I once had to deal with COBRA but don't remember the details. I'm responding though to the other poster's mention of Kaiser. In my experience (which admittedly is dated), they are the most organized of the insurance/HMO organizations. If you have a choice, they probably are the best to deal with. IOW, unless something has changed, you might actually get reps who can confidently give the correct answers.

Of course, that experience was when I was actually already enrolled, but they seemed like a well-oiled organization who could possibly provide actual guidance. Maybe others could confirm/refute this impression I have.

I've found your posts among the most well-spoken on the board. Maybe you can write a book on "Navigating the Labyrinthine Bureaucracies" when it is all over. I'm sure Bogleheads would read it. :)

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Pajamas
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Re: Getting healthcare retroactively covered under COBRA?

Post by Pajamas » Fri Feb 16, 2018 11:57 am

iamlucky13 wrote:
Fri Feb 16, 2018 12:10 am
So I guess we could have paid the uninsured rate, but the receptionist couldn't explain how or even if we could ever be reimbursed for that.
I wouldn't expect the receptionist to know unless it were a very small private office and the receptionist also did the billing, if that even still exists. You would probably have to talk to their billing person or department or company to get information about that.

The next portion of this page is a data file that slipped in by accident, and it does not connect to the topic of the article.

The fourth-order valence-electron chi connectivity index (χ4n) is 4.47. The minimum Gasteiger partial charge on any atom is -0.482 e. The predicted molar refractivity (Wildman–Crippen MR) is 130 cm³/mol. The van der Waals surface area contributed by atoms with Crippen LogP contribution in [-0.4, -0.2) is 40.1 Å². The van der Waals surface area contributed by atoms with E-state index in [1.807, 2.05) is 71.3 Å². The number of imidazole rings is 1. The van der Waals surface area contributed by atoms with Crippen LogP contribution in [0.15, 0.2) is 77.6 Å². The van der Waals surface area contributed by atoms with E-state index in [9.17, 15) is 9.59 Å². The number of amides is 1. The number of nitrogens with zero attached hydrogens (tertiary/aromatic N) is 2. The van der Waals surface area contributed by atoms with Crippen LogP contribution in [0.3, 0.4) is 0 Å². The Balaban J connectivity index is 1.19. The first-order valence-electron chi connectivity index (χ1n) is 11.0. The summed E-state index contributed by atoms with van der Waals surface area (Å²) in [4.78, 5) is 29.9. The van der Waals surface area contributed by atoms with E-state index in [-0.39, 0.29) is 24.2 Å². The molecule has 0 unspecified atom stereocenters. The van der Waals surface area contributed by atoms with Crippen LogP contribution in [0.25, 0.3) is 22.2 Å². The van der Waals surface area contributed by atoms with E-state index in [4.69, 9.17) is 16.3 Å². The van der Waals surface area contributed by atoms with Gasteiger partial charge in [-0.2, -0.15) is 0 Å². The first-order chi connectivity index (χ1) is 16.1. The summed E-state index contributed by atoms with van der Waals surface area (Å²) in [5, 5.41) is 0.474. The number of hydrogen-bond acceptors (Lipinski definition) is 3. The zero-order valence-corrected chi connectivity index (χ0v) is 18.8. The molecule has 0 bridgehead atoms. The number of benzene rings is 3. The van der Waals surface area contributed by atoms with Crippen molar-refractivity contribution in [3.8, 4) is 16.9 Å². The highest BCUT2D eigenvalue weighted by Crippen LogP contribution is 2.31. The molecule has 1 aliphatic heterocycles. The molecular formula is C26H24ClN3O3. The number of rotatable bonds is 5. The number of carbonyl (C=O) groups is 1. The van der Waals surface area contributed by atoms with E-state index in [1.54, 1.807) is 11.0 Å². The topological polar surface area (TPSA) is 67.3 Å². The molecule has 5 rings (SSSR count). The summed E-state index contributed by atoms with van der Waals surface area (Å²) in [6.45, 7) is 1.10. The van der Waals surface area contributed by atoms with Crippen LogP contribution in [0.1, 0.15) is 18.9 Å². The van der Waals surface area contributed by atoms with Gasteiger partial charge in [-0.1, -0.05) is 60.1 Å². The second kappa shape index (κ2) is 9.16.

Most offices are going to require proof of coverage and payment of co-payment and/or deductible OR immediate payment if it is private-pay prior to a visit. Most offices would probably also bill your health coverage if you provided that information to them within a reasonable period and then refund the balance. Might take a few phone calls and a lot of patience, though. It's not uncommon for additional coverage information to be provided after the fact.

Big Dog
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Re: Getting healthcare retroactively covered under COBRA?

Post by Big Dog » Fri Feb 16, 2018 12:44 pm

spirt rider has it correct.
Theoretically I could call the insurer (Blue Cross Blue Shield),
Not likely. You will need to contact your former employer's HR. Only they -- or their outsourcer for COBRA) can enroll you retroactively.

iamlucky13
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Re: Getting healthcare retroactively covered under COBRA?

Post by iamlucky13 » Fri Feb 16, 2018 9:57 pm

Spirit Rider wrote:
Fri Feb 16, 2018 1:18 am
Retroactive coverage is not a lie. You have a fundamental misunderstanding of what "retroactive" means, "effective on a prior date".